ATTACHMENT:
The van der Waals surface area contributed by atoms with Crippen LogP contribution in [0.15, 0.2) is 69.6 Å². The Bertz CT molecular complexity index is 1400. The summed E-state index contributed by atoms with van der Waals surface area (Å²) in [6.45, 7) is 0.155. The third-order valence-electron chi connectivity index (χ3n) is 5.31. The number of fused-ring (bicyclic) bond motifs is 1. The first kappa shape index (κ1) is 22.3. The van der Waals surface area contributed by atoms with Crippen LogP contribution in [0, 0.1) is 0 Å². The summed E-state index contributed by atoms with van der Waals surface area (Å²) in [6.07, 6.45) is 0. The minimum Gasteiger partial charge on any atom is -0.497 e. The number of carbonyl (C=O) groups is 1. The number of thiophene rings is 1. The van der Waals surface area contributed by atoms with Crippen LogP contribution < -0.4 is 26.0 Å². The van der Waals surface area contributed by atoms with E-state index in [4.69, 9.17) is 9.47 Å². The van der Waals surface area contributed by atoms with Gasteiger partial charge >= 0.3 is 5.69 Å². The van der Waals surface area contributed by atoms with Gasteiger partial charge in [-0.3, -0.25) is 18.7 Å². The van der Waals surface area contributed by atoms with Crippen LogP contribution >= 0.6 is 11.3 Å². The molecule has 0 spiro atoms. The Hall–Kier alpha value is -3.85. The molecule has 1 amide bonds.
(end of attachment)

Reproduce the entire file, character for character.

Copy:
The van der Waals surface area contributed by atoms with Crippen LogP contribution in [0.15, 0.2) is 69.6 Å². The Bertz CT molecular complexity index is 1400. The summed E-state index contributed by atoms with van der Waals surface area (Å²) in [6.45, 7) is 0.155. The third-order valence-electron chi connectivity index (χ3n) is 5.31. The number of fused-ring (bicyclic) bond motifs is 1. The first kappa shape index (κ1) is 22.3. The van der Waals surface area contributed by atoms with Crippen LogP contribution in [0, 0.1) is 0 Å². The summed E-state index contributed by atoms with van der Waals surface area (Å²) in [6.07, 6.45) is 0. The minimum Gasteiger partial charge on any atom is -0.497 e. The number of carbonyl (C=O) groups is 1. The number of thiophene rings is 1. The van der Waals surface area contributed by atoms with Crippen LogP contribution < -0.4 is 26.0 Å². The van der Waals surface area contributed by atoms with E-state index in [4.69, 9.17) is 9.47 Å². The van der Waals surface area contributed by atoms with Gasteiger partial charge >= 0.3 is 5.69 Å². The van der Waals surface area contributed by atoms with Gasteiger partial charge in [-0.3, -0.25) is 18.7 Å². The van der Waals surface area contributed by atoms with Crippen LogP contribution >= 0.6 is 11.3 Å². The molecule has 0 spiro atoms. The Hall–Kier alpha value is -3.85. The molecule has 1 amide bonds.